Lake Saimaa at LUT University
Created 06.10.2022 at 11:09
Updated 06.10.2022 at 11:29

The energy company Fortum organized the FoRCe Fortum Research Challenge for universities and research institutes earlier this year. Its aim was to find sustainable solutions for a cleaner world. The grand prize of the competition went to LUT University’s Project Researcher Soheil Aghajanian for his idea for carbon capture, recovery and further processing.

In his award-winning research, Aghajanian examined how recovered carbon dioxide could be processed into calcium carbonate through a crystallization reaction.

“The crystallization process of my innovation is easily controllable and creates high-purity solid particles. The produced particles do not need further processing and are readily marketable,” Aghajanian explains.

Aghajanian’s research was a continuation of a hollow-fiber membrane study that was initially started by LUT University’s Post-doctoral Researcher Harri Nieminen, who examined the topic area in his doctoral dissertation in 2020. Aghajanian pursued the topic in his own dissertation in terms of the research and development of further processing equipment.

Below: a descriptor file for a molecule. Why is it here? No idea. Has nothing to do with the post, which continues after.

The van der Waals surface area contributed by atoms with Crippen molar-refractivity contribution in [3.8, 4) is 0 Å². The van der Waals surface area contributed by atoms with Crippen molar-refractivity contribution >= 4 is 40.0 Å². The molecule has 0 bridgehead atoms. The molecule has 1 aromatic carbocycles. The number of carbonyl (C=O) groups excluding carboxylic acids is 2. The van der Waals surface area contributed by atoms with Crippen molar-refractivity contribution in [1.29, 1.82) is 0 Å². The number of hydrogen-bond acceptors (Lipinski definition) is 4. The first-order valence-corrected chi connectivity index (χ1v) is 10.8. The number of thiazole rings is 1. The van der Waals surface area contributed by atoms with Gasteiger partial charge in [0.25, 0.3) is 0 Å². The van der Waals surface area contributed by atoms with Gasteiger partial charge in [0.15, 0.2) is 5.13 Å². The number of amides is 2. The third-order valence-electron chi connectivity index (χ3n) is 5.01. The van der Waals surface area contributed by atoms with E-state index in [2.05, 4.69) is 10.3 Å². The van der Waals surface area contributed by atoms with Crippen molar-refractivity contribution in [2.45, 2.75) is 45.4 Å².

The process utilizes hollow fiber membrane technology for carbon dioxide capture. The integrated pilot plant developed during the research work can later be applied to different carbon dioxide recovery processes, such as the purification of industrial flue gases. 

”Calcium carbonate has several industrial applications. For instance, it is used in the food and pharmaceutical industries, to put out fires, as a filler, and in the manufacture of white paints and electrical cables,” Aghajanian lists.

The research team is headed by Professor Tuomas Koiranen. Professor Koiranen says the aim is to utilize Aghajanian’s innovation for purposes such as carbon dioxide capture and utilization.

The technique could help decrease the carbon dioxide emissions of urban environments and possibly also industrial flue gases.

”We are planning to test the process equipment at different locations. It could directly slow down global warming,” Koiranen states.

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